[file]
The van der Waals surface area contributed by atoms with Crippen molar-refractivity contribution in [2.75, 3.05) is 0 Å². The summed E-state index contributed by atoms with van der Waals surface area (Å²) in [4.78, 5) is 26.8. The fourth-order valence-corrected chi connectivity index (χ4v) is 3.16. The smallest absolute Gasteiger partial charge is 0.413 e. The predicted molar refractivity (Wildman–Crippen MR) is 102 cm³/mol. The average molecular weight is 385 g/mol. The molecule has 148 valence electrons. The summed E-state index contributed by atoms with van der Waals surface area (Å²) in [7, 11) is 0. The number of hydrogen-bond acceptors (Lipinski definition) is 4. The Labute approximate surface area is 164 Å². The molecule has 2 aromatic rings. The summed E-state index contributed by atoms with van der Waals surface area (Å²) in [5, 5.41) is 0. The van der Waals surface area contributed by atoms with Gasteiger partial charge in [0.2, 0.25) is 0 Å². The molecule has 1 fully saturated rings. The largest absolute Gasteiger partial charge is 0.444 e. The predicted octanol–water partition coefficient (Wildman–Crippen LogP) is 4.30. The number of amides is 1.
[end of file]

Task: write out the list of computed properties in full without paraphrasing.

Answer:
The van der Waals surface area contributed by atoms with Crippen molar-refractivity contribution in [2.75, 3.05) is 0 Å². The summed E-state index contributed by atoms with van der Waals surface area (Å²) in [4.78, 5) is 26.8. The fourth-order valence-corrected chi connectivity index (χ4v) is 3.16. The smallest absolute Gasteiger partial charge is 0.413 e. The predicted molar refractivity (Wildman–Crippen MR) is 102 cm³/mol. The average molecular weight is 385 g/mol. The molecule has 148 valence electrons. The summed E-state index contributed by atoms with van der Waals surface area (Å²) in [7, 11) is 0. The number of hydrogen-bond acceptors (Lipinski definition) is 4. The Labute approximate surface area is 164 Å². The molecule has 2 aromatic rings. The summed E-state index contributed by atoms with van der Waals surface area (Å²) in [5, 5.41) is 0. The van der Waals surface area contributed by atoms with Gasteiger partial charge in [0.2, 0.25) is 0 Å². The molecule has 1 fully saturated rings. The largest absolute Gasteiger partial charge is 0.444 e. The predicted octanol–water partition coefficient (Wildman–Crippen LogP) is 4.30. The number of amides is 1.